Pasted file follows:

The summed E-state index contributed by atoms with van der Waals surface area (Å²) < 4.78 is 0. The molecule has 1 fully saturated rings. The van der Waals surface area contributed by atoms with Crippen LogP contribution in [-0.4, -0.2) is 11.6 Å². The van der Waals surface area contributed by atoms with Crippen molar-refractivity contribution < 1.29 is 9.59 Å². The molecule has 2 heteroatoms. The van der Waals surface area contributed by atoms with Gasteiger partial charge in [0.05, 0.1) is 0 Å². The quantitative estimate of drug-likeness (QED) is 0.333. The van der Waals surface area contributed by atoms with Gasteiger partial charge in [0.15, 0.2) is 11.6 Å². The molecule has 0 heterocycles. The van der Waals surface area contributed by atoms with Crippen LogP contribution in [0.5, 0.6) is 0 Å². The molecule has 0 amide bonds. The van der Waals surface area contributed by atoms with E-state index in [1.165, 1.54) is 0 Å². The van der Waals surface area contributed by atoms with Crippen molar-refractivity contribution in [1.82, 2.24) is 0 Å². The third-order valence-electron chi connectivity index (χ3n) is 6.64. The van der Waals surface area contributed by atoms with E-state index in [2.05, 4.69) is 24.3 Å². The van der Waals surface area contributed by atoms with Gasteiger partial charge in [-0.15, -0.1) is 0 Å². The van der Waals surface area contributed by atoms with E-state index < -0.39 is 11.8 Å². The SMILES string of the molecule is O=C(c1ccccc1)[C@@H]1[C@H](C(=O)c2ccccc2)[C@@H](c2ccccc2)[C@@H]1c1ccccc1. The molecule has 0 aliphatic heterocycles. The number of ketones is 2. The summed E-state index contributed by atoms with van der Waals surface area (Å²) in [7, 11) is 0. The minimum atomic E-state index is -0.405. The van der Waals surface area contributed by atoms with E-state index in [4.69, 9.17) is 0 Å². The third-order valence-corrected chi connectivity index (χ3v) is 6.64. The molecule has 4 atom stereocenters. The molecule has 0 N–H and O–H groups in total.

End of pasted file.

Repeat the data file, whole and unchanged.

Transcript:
The summed E-state index contributed by atoms with van der Waals surface area (Å²) < 4.78 is 0. The molecule has 1 fully saturated rings. The van der Waals surface area contributed by atoms with Crippen LogP contribution in [-0.4, -0.2) is 11.6 Å². The van der Waals surface area contributed by atoms with Crippen molar-refractivity contribution < 1.29 is 9.59 Å². The molecule has 2 heteroatoms. The van der Waals surface area contributed by atoms with Gasteiger partial charge in [0.05, 0.1) is 0 Å². The quantitative estimate of drug-likeness (QED) is 0.333. The van der Waals surface area contributed by atoms with Gasteiger partial charge in [0.15, 0.2) is 11.6 Å². The molecule has 0 heterocycles. The van der Waals surface area contributed by atoms with Crippen LogP contribution in [0.5, 0.6) is 0 Å². The molecule has 0 amide bonds. The van der Waals surface area contributed by atoms with E-state index in [1.165, 1.54) is 0 Å². The van der Waals surface area contributed by atoms with Crippen molar-refractivity contribution in [1.82, 2.24) is 0 Å². The third-order valence-electron chi connectivity index (χ3n) is 6.64. The van der Waals surface area contributed by atoms with E-state index in [2.05, 4.69) is 24.3 Å². The van der Waals surface area contributed by atoms with Gasteiger partial charge in [-0.15, -0.1) is 0 Å². The van der Waals surface area contributed by atoms with E-state index < -0.39 is 11.8 Å². The SMILES string of the molecule is O=C(c1ccccc1)[C@@H]1[C@H](C(=O)c2ccccc2)[C@@H](c2ccccc2)[C@@H]1c1ccccc1. The molecule has 0 aliphatic heterocycles. The number of ketones is 2. The summed E-state index contributed by atoms with van der Waals surface area (Å²) in [7, 11) is 0. The minimum atomic E-state index is -0.405. The van der Waals surface area contributed by atoms with E-state index in [4.69, 9.17) is 0 Å². The third-order valence-corrected chi connectivity index (χ3v) is 6.64. The molecule has 4 atom stereocenters. The molecule has 0 N–H and O–H groups in total.